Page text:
This is a trap question. Think real hard but fail to come up with anything that irritates you. A short statement that you seem to get along with folks is great.

22. What is your greatest strength?
Numerous answers are good, just stay positive. A few good examples: Your ability to prioritize, Your problem-solving skills, Your ability to work under pressure, Your ability to focus on projects, Your professional expertise, Your leadership skills, Your positive attitude

23. Tell me about your dream job.
Stay away from a specific job. You cannot win. If you say the job you are contending for is it, you strain credibility. If you say another job is it, you plant the suspicion that you will be dissatisfied with this position if hired. The best is to stay genetic and say something
like: A job where I love the work, like the people, can contribute and can’t wait to get to work.

24. Why do you think you would do well at this job?
Give several reasons and include skills, experience and interest.

25. What are you looking for in a job?
See answer # 23

26. What kind of person would you refuse to work with?
Do not be trivial. It would take disloyalty to the organization, violence or lawbreaking to get you to object. Minor objections will label you as a whiner.

27. What is more important to you: the money or the work?

Money is always important, but the work is the most important. There is no better answer.

28. What would your previous supervisor say your strongest point is?

There are numerous good possibilities: Loyalty, Energy, Positive attitude, Leadership, Team player, Expertise, Initiative, Patience, Hard work, Creativity, Problem solver

29. Tell me about a problem you had with a supervisor
Biggest trap of all. This is a test to see if you will speak ill of your boss. If you fall for it and tell about a problem with a former boss, you may well below the interview right there. Stay positive and develop a poor memory about any trouble with a supervisor.

30. What has disappointed you about a job?
Don’t get trivial or negative. Safe areas are few but can include: Not enough of a challenge. You were laid off in a reduction Company did not win a contract, which would have given you more responsibility.

31. Tell me about your ability to work under pressure.
You may say that you thrive under certain types of pressure. Give an example that relates to the type of position applied for.

32. Do your skills match this job or another job more closely?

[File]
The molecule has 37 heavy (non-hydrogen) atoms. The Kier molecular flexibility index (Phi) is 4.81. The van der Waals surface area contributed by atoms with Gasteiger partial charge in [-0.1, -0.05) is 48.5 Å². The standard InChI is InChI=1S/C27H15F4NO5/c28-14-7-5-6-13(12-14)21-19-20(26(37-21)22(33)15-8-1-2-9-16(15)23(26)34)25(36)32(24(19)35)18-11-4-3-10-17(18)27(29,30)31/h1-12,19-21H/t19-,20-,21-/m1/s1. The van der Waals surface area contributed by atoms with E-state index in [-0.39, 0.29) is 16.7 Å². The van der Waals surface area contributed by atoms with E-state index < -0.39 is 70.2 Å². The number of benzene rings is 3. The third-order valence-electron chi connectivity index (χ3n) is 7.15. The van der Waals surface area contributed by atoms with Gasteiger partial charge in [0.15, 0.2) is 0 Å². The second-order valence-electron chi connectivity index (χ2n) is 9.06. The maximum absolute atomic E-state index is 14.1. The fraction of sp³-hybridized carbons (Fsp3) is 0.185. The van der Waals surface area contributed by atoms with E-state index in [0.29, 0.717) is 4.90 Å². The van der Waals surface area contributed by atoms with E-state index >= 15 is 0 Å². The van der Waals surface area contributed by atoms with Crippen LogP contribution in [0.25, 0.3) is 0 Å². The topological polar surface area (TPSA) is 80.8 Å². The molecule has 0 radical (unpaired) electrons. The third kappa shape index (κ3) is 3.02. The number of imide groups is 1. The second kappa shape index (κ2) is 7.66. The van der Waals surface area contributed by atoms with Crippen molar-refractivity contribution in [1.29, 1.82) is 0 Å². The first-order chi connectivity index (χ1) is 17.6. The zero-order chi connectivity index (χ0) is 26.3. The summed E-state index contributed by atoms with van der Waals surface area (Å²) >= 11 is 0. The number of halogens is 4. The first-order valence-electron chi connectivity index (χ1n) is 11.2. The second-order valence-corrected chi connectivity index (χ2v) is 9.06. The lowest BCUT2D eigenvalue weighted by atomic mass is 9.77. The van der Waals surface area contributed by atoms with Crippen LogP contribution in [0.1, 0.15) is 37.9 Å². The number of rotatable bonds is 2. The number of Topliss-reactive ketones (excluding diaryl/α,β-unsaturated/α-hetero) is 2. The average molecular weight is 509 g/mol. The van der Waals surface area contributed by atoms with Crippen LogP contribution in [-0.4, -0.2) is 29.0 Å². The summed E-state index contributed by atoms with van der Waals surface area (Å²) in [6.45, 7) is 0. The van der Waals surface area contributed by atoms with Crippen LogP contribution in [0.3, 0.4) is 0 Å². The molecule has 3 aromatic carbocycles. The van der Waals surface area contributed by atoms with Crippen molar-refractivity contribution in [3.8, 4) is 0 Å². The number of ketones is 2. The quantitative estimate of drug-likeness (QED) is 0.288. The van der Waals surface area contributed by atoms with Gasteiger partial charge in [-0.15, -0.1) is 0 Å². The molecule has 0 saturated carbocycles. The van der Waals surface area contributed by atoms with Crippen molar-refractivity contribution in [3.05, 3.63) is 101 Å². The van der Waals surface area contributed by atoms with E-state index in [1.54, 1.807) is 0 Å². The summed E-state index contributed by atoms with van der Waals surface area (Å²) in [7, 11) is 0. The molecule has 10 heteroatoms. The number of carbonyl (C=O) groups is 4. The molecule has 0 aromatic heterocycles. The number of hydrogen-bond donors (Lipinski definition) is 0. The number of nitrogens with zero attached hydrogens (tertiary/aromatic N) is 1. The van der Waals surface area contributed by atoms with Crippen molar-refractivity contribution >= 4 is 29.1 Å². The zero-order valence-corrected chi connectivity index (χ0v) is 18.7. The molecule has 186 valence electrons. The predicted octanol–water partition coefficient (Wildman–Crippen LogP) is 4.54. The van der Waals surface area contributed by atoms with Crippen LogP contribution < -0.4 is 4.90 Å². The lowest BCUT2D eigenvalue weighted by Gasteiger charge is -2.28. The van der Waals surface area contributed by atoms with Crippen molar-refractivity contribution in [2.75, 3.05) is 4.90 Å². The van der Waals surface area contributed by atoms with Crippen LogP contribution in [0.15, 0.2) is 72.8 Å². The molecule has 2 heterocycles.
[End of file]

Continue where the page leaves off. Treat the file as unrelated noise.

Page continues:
Probably this one. Do not give fuel to the suspicion that you may want another job more than this one.

33. What motivates you to do your best on the job?
This is a personal trait that only you can say, but good examples are: Challenge, Achievement, Recognition

34. Are you willing to work overtime? Nights? Weekends?
This is up to you. Be totally honest.

35. How would you know you were successful on this job?

Several ways are good measures: You set high standards for yourself and meet them. Your outcomes are a success.Your boss tell you that you are successful

36. Would you be willing to relocate if required?
You should be clear on this with your family prior to the interview if you think there is a chance it may come up. Do not say yes just to get the job if the real answer is no. This can create a lot of problems later on in your career. Be honest at this point and save yourself future grief.

37. Are you willing to put the interests of the organization ahead of your own?

This is a straight loyalty and dedication question. Do not worry about the deep ethical and philosophical implications. Just say yes.

38. Describe your management style.
Try to avoid labels. Some of the more common labels, like progressive, salesman or consensus, can have several meanings or descriptions depending on which management expert you listen to. The situational style is safe, because it says you will manage according to the situation, instead of one size fits all.

39. What have you learned from mistakes on the job?
Here you have to come up with something or you strain credibility. Make it small, well intentioned mistake with a positive lesson learned. An example would be working too far ahead of colleagues on a project and thus throwing coordination off.

40. Do you have any blind spots?
Trick question. If you know about blind spots, they are no longer blind spots. Do not reveal any personal areas of concern here. Let them do their own discovery on your bad points. Do not hand it to them.